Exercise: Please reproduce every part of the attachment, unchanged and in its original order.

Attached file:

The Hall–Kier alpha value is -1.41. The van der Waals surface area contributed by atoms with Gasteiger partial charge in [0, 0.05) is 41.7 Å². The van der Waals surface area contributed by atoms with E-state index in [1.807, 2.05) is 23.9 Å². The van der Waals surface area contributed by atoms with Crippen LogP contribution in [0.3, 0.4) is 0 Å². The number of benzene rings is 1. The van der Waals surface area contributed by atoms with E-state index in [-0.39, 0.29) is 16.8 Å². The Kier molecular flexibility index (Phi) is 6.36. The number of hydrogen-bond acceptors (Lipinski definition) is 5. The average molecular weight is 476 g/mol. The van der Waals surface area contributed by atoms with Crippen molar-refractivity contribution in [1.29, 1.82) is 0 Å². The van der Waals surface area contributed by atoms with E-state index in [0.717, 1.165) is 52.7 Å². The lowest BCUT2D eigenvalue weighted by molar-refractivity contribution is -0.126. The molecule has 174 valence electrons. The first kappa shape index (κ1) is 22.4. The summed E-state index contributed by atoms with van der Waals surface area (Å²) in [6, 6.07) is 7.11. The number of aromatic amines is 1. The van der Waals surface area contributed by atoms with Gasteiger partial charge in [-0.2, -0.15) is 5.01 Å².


The Hall–Kier alpha value is -1.41. The van der Waals surface area contributed by atoms with Gasteiger partial charge in [0, 0.05) is 41.7 Å². The van der Waals surface area contributed by atoms with E-state index in [1.807, 2.05) is 23.9 Å². The van der Waals surface area contributed by atoms with Crippen LogP contribution in [0.3, 0.4) is 0 Å². The number of benzene rings is 1. The van der Waals surface area contributed by atoms with E-state index in [-0.39, 0.29) is 16.8 Å². The Kier molecular flexibility index (Phi) is 6.36. The number of hydrogen-bond acceptors (Lipinski definition) is 5. The average molecular weight is 476 g/mol. The van der Waals surface area contributed by atoms with Crippen molar-refractivity contribution in [1.29, 1.82) is 0 Å². The van der Waals surface area contributed by atoms with E-state index in [0.717, 1.165) is 52.7 Å². The lowest BCUT2D eigenvalue weighted by molar-refractivity contribution is -0.126. The molecule has 174 valence electrons. The first kappa shape index (κ1) is 22.4. The summed E-state index contributed by atoms with van der Waals surface area (Å²) in [6, 6.07) is 7.11. The number of aromatic amines is 1. The van der Waals surface area contributed by atoms with Gasteiger partial charge in [-0.2, -0.15) is 5.01 Å².